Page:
Set Your Region!
Keyword Search:

Running Time:
118 minutes

Rating: R Restricted. Under 17 Requires Accompanying Adult.

Rating Explanation:
for brief language and sexuality .

Jimmy's Buzz Guide Review:
This brilliantly constructed, touching but unsentimental satire about the final days of East Germany is completely captivating and highly recommended.

Additional Info:
DVD Features: Director's commentary; Cast commentary; Deleted scenes with optional director's commentary; "Lenin Learns to Fly" visual effects featurette; "Mini-Making Of" featurette; Uncut "Aktuelle Kamera" broadcasts

Good Bye Lenin!
Mixing a typical Hollywood melodrama with some heartfelt European humanism, this story of Alex (Daniel Bruhl), an East German boy who is faced with the most bizarre dilemma imaginable. His mother (Katrin Sass), a committed party loyalist and activist, has been in a coma for eight months and slept through the fall of the Berlin Wall, and the following reunification of Germany. Most people are delirious with joy, but doctors tell Alex that the shock of this radical change could prove too much for his mother's fragile state as she comes out of her coma. He sees only one solution until she is stronger, to convince her that nothing has changed. So he begins the arduous task of creating the Cold War world that she lived in before the change. He completely restores the apartment to its former state, so that no sign of the much changed outside world can be seen. If you can suspend your disbelief of the impossibility of the task, you will be charmed by the heartwarming results that the filmmakers have wrought. The film is so earnest and heartfelt that it's easy to simply give in to its premise and overlook plausibility. That Alex would try to find obsolete pickle jar labels, for instance, is believable, though difficult. But that he would or could manage the faking of entire television news broadcasts seems delightful but impossible. And yet these are the scenes that make the film so endearing. They're successful because they represent the extremes to which a son will go out of love for his mother. There's no question that director Wolfgang Becker and his co-writer, Bernd Lichtenberg, have made the film basically for German audiences, but at the same time, by following a typical Hollywood structure, and dealing with universal themes of family and belonging, they have succeeded in making a film that's appealing to audiences of all ages.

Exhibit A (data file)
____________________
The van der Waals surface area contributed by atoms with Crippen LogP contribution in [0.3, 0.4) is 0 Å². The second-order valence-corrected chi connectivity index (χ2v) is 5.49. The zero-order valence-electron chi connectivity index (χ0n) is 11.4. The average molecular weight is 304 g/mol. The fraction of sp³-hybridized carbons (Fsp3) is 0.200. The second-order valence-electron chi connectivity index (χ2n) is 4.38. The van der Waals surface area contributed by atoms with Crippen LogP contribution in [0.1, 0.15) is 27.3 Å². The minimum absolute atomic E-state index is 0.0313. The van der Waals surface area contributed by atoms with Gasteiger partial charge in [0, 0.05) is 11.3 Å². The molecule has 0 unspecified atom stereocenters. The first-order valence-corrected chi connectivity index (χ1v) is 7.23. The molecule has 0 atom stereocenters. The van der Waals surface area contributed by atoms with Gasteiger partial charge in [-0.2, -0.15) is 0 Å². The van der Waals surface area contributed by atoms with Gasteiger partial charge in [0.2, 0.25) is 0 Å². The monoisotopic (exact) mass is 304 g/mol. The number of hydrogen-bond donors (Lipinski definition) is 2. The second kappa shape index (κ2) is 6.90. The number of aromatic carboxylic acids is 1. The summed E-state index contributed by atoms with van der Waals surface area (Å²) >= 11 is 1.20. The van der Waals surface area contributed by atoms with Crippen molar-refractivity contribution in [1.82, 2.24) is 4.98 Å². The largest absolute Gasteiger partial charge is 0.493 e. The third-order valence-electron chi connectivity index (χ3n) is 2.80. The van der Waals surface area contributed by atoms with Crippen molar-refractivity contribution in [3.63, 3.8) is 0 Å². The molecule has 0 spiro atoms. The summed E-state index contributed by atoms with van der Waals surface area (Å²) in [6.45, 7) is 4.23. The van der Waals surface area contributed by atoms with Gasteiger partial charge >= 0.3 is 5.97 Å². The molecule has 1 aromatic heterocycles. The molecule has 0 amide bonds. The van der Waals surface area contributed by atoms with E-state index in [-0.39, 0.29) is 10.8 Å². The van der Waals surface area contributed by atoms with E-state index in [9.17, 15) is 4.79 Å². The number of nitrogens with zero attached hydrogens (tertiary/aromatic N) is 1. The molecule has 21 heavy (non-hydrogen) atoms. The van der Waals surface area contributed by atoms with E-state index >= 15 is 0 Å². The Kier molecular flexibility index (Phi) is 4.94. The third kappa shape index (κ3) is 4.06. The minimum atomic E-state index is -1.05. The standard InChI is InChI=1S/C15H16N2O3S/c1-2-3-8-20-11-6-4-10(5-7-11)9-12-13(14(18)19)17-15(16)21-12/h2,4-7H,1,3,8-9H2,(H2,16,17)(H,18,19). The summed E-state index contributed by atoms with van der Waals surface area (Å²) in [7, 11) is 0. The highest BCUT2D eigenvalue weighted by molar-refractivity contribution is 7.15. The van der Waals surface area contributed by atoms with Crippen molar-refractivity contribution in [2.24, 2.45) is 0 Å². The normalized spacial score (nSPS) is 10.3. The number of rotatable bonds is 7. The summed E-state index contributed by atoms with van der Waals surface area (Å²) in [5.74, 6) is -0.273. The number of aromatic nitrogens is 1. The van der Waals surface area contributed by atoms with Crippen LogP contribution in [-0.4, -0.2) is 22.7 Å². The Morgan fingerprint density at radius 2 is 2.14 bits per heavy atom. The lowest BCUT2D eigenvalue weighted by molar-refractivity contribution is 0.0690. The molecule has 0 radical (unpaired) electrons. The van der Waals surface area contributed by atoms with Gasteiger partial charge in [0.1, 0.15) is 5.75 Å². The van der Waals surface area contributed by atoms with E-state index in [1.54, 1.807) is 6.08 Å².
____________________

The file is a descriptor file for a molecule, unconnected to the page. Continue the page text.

Home  |   About Us  |   Contact Us  |   Advertise